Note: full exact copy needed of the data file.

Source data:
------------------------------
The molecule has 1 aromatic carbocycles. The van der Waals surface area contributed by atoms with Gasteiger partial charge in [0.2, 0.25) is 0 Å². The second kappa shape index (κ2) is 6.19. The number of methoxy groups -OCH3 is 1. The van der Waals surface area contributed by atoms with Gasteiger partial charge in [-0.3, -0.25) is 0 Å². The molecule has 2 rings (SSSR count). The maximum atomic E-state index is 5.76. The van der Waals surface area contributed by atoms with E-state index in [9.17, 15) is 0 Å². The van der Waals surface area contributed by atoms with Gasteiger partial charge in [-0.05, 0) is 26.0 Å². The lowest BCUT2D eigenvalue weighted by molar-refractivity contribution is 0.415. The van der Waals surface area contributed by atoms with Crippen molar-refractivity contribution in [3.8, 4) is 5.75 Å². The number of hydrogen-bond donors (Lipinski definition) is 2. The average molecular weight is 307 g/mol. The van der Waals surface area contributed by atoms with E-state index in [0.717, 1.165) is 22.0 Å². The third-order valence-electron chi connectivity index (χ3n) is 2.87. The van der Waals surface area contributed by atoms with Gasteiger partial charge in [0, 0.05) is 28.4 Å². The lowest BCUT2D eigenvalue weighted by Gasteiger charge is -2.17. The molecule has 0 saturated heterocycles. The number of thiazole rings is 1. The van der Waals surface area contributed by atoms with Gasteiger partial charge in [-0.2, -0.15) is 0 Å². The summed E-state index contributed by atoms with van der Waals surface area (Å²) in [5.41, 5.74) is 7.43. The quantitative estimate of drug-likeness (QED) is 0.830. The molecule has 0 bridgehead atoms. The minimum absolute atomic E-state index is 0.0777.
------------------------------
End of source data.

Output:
The molecule has 1 aromatic carbocycles. The van der Waals surface area contributed by atoms with Gasteiger partial charge in [0.2, 0.25) is 0 Å². The second kappa shape index (κ2) is 6.19. The number of methoxy groups -OCH3 is 1. The van der Waals surface area contributed by atoms with Gasteiger partial charge in [-0.3, -0.25) is 0 Å². The molecule has 2 rings (SSSR count). The maximum atomic E-state index is 5.76. The van der Waals surface area contributed by atoms with E-state index in [9.17, 15) is 0 Å². The van der Waals surface area contributed by atoms with Gasteiger partial charge in [-0.05, 0) is 26.0 Å². The lowest BCUT2D eigenvalue weighted by molar-refractivity contribution is 0.415. The van der Waals surface area contributed by atoms with Crippen molar-refractivity contribution in [3.8, 4) is 5.75 Å². The number of hydrogen-bond donors (Lipinski definition) is 2. The average molecular weight is 307 g/mol. The van der Waals surface area contributed by atoms with E-state index in [0.717, 1.165) is 22.0 Å². The third-order valence-electron chi connectivity index (χ3n) is 2.87. The van der Waals surface area contributed by atoms with Gasteiger partial charge in [0, 0.05) is 28.4 Å². The lowest BCUT2D eigenvalue weighted by Gasteiger charge is -2.17. The molecule has 0 saturated heterocycles. The number of thiazole rings is 1. The van der Waals surface area contributed by atoms with Gasteiger partial charge in [-0.2, -0.15) is 0 Å². The summed E-state index contributed by atoms with van der Waals surface area (Å²) in [5.41, 5.74) is 7.43. The quantitative estimate of drug-likeness (QED) is 0.830. The molecule has 0 bridgehead atoms. The minimum absolute atomic E-state index is 0.0777.